Broccoli compound causes cell death, opening surprising door to new cancer treatment

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HIROSHIMA, Japan — A compound in broccoli and cabbage may help pave the way to a new cancer treatment, a new study explains. Researchers from Hiroshima University have discovered that a molecule in these vegetables breaks down into the compound 3,3’-Diindolylmethane — or DIM. What’s important about that is scientists believe the compound can induce cell death in patients with breast, prostate, and colon cancer.

The study found DIM destroys whole cells and triggers the recycling of cellular components in fission yeast. Scientists still have to prove DIM can do this in humans. However, study author Masaru Ueno explains that the results in unicellular fission yeast makes it easier for researchers to study how this process might play out in other organisms.

“We discovered that the chemical compound, DIM, induces novel biological activity that damages the nuclear membranes in fission yeast,” says Ueno, an associate professor at the Hiroshima Research Center for Healthy Aging, in a university release.

Targeting the nuclear membrane

Study authors explain that the nuclear membrane surrounds a cell’s genetic information. Once a cell replicates this genetic material, the nuclear envelope pinches into two parts, creating two cells instead of one. With cell division, two cells become four, four become eight, and so on. Although this process is important for human health, problems with the membrane can also lead to serious health issues and disease onset.

“Mutations that cause defects in the nuclear membrane accelerate aging. Nuclear membranes also rupture and repair themselves during cancer cell migration,” Ueno says.

While it’s natural for cells to divide and multiply, it’s also natural for cells to die off and recycle their useful parts. This “self-eating” process is called autophagy. It allows cells to consume their internal components so they can conserve energy and live longer. However, Ueno says autophagy also has a link to both aging and age-related diseases.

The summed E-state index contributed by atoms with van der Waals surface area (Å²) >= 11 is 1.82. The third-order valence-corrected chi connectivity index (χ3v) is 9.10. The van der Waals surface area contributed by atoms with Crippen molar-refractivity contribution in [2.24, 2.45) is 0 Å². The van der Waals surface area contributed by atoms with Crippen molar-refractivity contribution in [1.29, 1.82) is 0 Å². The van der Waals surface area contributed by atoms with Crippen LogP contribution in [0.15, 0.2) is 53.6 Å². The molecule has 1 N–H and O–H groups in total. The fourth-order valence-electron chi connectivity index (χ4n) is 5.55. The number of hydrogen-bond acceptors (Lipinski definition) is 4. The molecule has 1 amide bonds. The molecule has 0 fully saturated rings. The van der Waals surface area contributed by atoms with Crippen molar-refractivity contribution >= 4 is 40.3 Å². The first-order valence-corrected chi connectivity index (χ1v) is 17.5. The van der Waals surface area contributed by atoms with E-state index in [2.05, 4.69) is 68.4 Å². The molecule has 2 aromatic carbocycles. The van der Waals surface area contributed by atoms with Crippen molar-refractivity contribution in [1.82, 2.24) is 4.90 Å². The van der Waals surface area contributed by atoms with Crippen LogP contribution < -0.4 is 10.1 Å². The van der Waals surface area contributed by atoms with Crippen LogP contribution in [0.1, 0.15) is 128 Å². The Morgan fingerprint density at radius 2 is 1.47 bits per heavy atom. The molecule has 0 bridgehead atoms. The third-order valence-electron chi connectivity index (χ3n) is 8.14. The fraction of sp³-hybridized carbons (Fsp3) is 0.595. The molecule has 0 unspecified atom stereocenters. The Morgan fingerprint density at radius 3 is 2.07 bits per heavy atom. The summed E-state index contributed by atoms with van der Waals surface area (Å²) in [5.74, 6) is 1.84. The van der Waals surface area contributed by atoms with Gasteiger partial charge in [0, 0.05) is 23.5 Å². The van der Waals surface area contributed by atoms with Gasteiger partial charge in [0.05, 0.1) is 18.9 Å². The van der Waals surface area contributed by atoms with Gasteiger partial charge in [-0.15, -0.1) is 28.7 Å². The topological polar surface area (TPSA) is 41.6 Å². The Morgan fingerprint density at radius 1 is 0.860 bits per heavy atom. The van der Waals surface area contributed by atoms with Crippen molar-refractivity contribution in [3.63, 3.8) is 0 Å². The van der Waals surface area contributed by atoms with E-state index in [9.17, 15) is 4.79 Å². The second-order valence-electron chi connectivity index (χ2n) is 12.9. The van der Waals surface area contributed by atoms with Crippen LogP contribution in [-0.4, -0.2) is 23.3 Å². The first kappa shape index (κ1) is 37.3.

If a cell can’t repair itself anymore, it ruptures in a controlled or “programmed” death which scientists call apoptosis.

Apoptosis may be the key to cancer treatment

Researchers say several anti-cancer drugs trigger apoptosis in order to destroy cancerous cells. If the team can control this programmable death, it may lead to a new breakthrough in cancer research.

“Our results suggest that the nuclear envelope could be one of the early targets of DIM,” reports study author Parvaneh Emami, a graduate student in the Graduate School of Integrated Sciences for Life.

The new findings follow up on a previous study that found high concentrations of DIM increase the lifespan of fission yeast. It may sound strange that a cell-killing compound helps an organism live longer, but Emami explains that DIM targets cells which are exponentially multiplying out of control — like cancerous tumors.

Therefore, if DIM can kill these cells, an organism will live longer.

“Recent studies in humans show that DIM is a potential anti-cancer drug that acts by the induction of apoptosis in a wide range of cancer types, including breast, prostate, gastric and pancreatic,” Ueno says.

“Research also demonstrates that DIM induces autophagy in cancer cells. However, the impact of autophagy on tumor formation and progression are not fully understood. The understanding of apoptosis and autophagy mechanism by DIM in fission yeast may be helpful for human cancer and longevity research. We think that study of the nuclear envelope structure could be a good starting point for these cases.”

Emami adds that DIM may even lead to longer lifespans.

“We want to understand how DIM damages the nuclear membranes in fission yeast, which could contribute to the development of a first-in-class drug to kill cancer cells,” Emami concludes. “We also want to understand the mechanism of how DIM induces autophagy in fission yeast, which could contribute to understanding how to increase the human life span.”

The study is published in the journal PLOS ONE.

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About the Author

Chris Melore

Chris Melore has been a writer, researcher, editor, and producer in the New York-area since 2006. He won a local Emmy award for his work in sports television in 2011.

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